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town planning

Town planning has been a key factor shaping human settlements since people first moved into towns to live in communities. This activity balances the social, economic and environmental needs of communities by determining how land is used and protected for public benefit. It is known by a variety of different names, including urban planning, spatial planning, city planning and land use planning.

It is a hugely important activity at both national and local levels, from setting national policy for the development of land to deciding where shops, houses, workplaces, roads and railways should be built and what facilities are required. It also determines the location of schools, hospitals and parks. On the macro level it influences where power stations, reservoirs and other infrastructure should be situated. On the micro level, it controls everything from building work on a house extension to the siting of a new fence or works to an existing tree.

It has been around in one form or another for thousands of years, with the early settlements often located by rivers or near to food sources and shelter. Since the industrial revolution, it has become more formally organised through governmental systems and professional planners. Its role is to manage growth and development, with the ultimate aim of achieving a sustainable equilibrium between people, their environment and the economy.

This can be achieved by balancing the demands of different groups, which can include developers, property owners and residents, as well as a wide range of interest groups such as environmentalists. It is a very complex and challenging role that can have huge implications for the future of our cities, towns and villages.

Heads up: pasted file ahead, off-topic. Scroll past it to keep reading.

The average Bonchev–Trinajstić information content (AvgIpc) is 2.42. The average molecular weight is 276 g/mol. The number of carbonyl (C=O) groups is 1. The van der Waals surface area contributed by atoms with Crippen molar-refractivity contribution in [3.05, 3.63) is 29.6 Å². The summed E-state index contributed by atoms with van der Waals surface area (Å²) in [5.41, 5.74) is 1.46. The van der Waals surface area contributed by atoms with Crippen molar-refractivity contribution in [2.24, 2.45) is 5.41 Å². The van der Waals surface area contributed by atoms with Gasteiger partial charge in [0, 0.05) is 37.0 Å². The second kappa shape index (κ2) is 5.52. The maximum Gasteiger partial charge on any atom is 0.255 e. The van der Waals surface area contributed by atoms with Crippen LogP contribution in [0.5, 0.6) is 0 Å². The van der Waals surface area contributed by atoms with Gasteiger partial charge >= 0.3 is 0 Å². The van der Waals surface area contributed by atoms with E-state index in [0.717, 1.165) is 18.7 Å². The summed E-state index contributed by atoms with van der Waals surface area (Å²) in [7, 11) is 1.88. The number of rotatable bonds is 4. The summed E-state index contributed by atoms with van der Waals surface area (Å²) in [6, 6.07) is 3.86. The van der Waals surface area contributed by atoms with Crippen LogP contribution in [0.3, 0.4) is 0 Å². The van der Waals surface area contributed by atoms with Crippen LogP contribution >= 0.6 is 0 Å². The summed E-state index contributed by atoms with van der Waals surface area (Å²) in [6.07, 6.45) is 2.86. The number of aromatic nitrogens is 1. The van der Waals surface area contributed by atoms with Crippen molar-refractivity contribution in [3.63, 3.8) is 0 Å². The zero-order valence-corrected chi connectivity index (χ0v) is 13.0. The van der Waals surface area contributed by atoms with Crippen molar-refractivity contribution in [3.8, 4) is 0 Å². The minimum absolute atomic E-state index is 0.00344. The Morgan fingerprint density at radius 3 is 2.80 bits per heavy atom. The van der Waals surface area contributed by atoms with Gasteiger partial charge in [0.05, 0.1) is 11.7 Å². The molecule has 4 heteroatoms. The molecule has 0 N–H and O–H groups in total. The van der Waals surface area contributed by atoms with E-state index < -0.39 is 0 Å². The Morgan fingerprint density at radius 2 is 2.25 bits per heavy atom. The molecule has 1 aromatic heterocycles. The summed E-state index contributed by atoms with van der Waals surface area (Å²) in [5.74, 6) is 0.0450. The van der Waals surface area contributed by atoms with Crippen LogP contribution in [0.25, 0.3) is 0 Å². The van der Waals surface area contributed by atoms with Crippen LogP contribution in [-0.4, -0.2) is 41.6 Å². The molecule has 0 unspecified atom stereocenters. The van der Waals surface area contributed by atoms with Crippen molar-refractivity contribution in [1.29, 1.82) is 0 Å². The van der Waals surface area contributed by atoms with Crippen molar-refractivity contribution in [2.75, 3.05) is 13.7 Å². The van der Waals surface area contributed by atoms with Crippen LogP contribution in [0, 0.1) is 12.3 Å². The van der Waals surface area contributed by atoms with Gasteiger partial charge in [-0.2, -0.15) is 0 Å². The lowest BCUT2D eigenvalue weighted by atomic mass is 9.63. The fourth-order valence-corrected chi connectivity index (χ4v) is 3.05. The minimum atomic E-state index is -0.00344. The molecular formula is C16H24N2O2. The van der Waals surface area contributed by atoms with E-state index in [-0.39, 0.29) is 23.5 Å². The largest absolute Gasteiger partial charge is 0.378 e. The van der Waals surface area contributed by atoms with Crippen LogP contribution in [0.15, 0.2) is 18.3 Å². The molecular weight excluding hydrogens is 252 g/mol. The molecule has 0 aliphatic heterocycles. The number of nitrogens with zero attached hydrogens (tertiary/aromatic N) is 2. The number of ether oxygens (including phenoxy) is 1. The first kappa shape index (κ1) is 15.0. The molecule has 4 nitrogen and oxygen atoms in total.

Whether it is a town centre regeneration project or a new town, town planning has a key role to play in creating the environment that we want and need, while also ensuring that sustainable growth and prosperity can be achieved. As a profession, it has evolved and changed with changing technology and lifestyles, but the fundamental principles remain the same.

The Town Center Concept Plan incorporates a number of different rehabilitation strategies that encourage the reuse and expansion of important existing buildings and their historic features. This is particularly important in the core area of the plan, where many historic properties have been neglected and degraded over time due to changes in land use. The concept plan outlines an approach that will enhance the appearance of these buildings, while providing additional community uses and promoting economic viability. This is accomplished through a combination of design and landscape approaches, which are described in detail throughout the report.